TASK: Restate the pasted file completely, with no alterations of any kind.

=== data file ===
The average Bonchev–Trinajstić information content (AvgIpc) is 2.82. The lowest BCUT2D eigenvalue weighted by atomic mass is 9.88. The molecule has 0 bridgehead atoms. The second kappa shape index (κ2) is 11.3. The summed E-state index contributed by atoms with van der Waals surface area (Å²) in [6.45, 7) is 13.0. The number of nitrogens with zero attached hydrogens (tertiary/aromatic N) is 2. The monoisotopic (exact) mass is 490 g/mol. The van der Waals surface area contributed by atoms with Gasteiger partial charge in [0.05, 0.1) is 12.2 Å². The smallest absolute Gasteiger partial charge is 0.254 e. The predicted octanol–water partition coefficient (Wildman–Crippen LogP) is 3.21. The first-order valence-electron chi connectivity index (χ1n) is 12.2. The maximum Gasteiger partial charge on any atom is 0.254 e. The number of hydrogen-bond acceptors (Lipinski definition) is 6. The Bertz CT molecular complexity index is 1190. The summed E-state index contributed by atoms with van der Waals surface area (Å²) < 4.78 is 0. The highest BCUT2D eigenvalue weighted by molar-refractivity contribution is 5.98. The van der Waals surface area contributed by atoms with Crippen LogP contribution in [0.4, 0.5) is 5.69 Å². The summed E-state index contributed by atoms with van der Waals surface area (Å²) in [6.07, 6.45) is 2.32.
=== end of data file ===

The average Bonchev–Trinajstić information content (AvgIpc) is 2.82. The lowest BCUT2D eigenvalue weighted by atomic mass is 9.88. The molecule has 0 bridgehead atoms. The second kappa shape index (κ2) is 11.3. The summed E-state index contributed by atoms with van der Waals surface area (Å²) in [6.45, 7) is 13.0. The number of nitrogens with zero attached hydrogens (tertiary/aromatic N) is 2. The monoisotopic (exact) mass is 490 g/mol. The van der Waals surface area contributed by atoms with Gasteiger partial charge in [0.05, 0.1) is 12.2 Å². The smallest absolute Gasteiger partial charge is 0.254 e. The predicted octanol–water partition coefficient (Wildman–Crippen LogP) is 3.21. The first-order valence-electron chi connectivity index (χ1n) is 12.2. The maximum Gasteiger partial charge on any atom is 0.254 e. The number of hydrogen-bond acceptors (Lipinski definition) is 6. The Bertz CT molecular complexity index is 1190. The summed E-state index contributed by atoms with van der Waals surface area (Å²) < 4.78 is 0. The highest BCUT2D eigenvalue weighted by molar-refractivity contribution is 5.98. The van der Waals surface area contributed by atoms with Crippen LogP contribution in [0.4, 0.5) is 5.69 Å². The summed E-state index contributed by atoms with van der Waals surface area (Å²) in [6.07, 6.45) is 2.32.